My Florence is a very personal story of Florence Shay, a “companionable, sexy, Jewish mother, elegant and always up to date, who blogged to 30,000 followers until her last days, the literary adviser to basketball players, governors, and rock stars, the loving, devoted wife; and resolute proponent of the written word.” What makes the book unique is that Shay is an ordinary wife living an ordinary life around California and Chicago, 1940s to 2012. Her husband Art, whose resume includes a stint as Life magazine’s youngest bureau chief and a career as a highly respected photojournalist, tells her story in images. Photographs of a life well-lived up until her death in 2012.
At a slim 96 pages, I often wished for even more photographs than were presented. It is clear throughout what made photographer Art Shay an icon at Life Magazine – his images are the every day, the mundane, the everyday life. For photographers and photojournalists know, it is not about what’s in the image, it’s about the apogee of the moment at which the photographer clicks the shutter. Here, Shay beautifully captured the moments in wife Eleanor’s life – her family, her pursuits, the memories they were making as they raised 5 children and then went on to grandchildren. The cover image is the first he ever photographed of the person who would be his life’s companion.
Cultural historians will no doubt appreciate the glimpses of mid century life in Chicago. From a brick row type home in Des Plaines, whose interior features ball clocks and slim legged tables. But also tidbits of life after World War II through to the turbulent 1970s. The images move from black and white to kodachrome color as Eleanor ages. Celebrity appearances in images by Eleanor Roosevelt, Studs Terkel, and Billy Corgan of the Smashing Pumpkins seem almost to disrupt the home glimpses – I kept wishing for even more glimpses of the ordinary life rather than the celebrity one.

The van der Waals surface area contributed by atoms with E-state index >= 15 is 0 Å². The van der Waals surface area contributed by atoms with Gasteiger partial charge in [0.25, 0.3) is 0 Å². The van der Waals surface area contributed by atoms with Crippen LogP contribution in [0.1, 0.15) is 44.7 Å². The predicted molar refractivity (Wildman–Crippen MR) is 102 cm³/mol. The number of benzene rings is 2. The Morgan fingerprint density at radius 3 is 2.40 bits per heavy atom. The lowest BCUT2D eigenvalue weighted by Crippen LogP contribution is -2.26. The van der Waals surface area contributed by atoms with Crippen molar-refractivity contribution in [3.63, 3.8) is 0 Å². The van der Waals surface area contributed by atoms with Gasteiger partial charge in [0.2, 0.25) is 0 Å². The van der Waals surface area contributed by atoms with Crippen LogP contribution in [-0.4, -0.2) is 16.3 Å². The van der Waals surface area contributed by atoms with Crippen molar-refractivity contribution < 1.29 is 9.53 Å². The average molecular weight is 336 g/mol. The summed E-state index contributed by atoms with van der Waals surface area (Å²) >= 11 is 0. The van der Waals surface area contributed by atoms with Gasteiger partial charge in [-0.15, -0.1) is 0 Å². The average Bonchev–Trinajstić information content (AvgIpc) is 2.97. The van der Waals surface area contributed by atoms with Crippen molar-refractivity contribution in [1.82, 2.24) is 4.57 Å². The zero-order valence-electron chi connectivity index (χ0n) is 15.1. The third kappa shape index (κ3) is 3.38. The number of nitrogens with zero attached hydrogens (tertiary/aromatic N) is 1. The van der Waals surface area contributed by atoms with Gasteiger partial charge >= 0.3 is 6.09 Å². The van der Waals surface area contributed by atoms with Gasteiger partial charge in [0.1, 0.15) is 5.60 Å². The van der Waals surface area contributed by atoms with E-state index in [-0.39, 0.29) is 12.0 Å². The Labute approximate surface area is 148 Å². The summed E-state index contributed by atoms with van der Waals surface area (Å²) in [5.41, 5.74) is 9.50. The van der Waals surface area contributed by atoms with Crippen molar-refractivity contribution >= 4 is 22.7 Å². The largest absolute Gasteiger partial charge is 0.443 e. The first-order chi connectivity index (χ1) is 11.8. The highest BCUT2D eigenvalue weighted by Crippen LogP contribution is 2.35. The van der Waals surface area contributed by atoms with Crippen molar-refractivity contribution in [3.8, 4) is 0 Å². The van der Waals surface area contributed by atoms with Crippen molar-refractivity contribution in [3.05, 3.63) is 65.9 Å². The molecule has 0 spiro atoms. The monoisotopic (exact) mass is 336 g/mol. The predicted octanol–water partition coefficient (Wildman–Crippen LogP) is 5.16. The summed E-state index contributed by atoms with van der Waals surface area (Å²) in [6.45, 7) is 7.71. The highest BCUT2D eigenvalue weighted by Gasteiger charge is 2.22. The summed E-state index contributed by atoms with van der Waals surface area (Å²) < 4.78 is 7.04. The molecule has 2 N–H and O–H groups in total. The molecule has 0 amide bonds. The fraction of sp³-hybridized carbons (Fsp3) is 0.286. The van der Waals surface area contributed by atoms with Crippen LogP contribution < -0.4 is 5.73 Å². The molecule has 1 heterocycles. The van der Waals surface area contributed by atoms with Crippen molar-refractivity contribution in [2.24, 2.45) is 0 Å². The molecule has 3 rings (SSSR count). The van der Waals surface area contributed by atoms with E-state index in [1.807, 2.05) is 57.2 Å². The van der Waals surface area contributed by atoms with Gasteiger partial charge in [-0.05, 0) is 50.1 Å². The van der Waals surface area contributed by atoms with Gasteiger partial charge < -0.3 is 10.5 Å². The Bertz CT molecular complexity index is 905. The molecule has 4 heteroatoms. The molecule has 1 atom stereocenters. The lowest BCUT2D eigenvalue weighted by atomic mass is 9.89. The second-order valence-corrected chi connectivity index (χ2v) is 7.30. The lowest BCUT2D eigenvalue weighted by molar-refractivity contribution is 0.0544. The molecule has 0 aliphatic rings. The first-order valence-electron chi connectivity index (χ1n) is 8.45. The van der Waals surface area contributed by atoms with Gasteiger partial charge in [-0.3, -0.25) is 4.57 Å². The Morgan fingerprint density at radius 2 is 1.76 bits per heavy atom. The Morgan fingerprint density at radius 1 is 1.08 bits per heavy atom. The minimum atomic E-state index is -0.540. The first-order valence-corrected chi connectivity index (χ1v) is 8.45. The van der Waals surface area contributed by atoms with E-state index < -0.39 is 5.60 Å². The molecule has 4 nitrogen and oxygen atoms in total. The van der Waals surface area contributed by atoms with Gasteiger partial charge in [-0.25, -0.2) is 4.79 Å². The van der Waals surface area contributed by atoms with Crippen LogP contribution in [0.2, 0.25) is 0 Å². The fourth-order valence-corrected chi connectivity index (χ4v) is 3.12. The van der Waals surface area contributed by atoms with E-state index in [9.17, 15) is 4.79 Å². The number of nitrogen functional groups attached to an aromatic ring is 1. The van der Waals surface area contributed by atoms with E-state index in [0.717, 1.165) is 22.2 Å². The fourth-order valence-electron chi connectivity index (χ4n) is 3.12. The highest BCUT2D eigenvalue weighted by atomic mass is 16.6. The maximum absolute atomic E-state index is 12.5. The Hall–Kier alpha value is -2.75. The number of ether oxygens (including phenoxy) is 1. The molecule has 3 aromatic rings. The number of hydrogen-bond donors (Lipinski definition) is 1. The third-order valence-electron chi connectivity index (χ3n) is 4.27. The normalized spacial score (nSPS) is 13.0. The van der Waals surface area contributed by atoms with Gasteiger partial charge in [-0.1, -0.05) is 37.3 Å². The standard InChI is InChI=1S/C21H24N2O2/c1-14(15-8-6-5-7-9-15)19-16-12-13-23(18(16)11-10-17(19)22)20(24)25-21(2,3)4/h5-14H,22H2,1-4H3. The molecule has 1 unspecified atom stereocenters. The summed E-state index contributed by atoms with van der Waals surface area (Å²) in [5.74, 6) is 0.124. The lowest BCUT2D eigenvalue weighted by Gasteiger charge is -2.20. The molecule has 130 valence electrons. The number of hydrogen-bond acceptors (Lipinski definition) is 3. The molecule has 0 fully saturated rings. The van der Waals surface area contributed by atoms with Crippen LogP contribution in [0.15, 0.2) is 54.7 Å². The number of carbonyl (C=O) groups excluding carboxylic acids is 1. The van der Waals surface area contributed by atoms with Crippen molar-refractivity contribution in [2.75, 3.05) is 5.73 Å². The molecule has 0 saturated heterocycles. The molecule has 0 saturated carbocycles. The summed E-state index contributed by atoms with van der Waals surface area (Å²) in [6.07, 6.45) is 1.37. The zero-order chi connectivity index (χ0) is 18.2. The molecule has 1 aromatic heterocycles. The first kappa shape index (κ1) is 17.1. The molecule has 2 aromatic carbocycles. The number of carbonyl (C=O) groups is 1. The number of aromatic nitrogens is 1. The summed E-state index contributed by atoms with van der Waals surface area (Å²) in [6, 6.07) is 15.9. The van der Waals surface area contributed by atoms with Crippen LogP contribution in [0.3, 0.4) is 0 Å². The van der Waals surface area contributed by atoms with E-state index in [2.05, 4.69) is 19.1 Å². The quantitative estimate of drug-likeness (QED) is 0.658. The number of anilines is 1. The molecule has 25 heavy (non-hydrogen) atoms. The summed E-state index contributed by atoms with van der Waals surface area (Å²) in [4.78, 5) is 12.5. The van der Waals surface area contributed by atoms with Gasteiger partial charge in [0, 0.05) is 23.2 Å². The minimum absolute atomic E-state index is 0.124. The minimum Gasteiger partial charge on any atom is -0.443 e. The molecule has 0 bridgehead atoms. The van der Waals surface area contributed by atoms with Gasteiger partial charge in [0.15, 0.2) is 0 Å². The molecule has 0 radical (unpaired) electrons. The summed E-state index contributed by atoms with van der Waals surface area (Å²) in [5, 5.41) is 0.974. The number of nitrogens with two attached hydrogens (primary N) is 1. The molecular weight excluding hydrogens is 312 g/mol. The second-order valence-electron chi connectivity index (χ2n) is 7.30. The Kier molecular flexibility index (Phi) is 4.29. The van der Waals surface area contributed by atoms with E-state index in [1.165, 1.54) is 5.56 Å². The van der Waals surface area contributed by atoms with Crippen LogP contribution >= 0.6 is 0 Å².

The Shays’ may have lived a better life than many due to his work with Life (vacations in Hawaii in the 1970s, the Hacienda in Las Vegas in the 1960s) to have this be a book of the populist style. As well, there are interesting tidbits of the eras – images of briefcase and purse hidden cameras when Elanor caught pictures of mobsters, for example. Or staged images of his family for Life articles. They create a bigger pictures of the Shays’ life but I found them less interesting than the candid home images.
I rate this four out of five stars because I honestly wanted more. There is some commentary but it is sparse and not every picture has commentary. Since a photojournalist is all about the moment, I loved the book the most when it was describing those moments and what prompted Shay to click the shutter when he did. There just wasn’t enough of it.
The images are somewhat chronological but do jump around quite a bit. Decades may pass in the blink of an eye, for example, and no matter how many images presented, it did feel like there are so many more that will never be seen that could have gone into this book.
In all, a very personal story in which the life of a remarkable woman shines through brightly.
Reviewed from an ARC.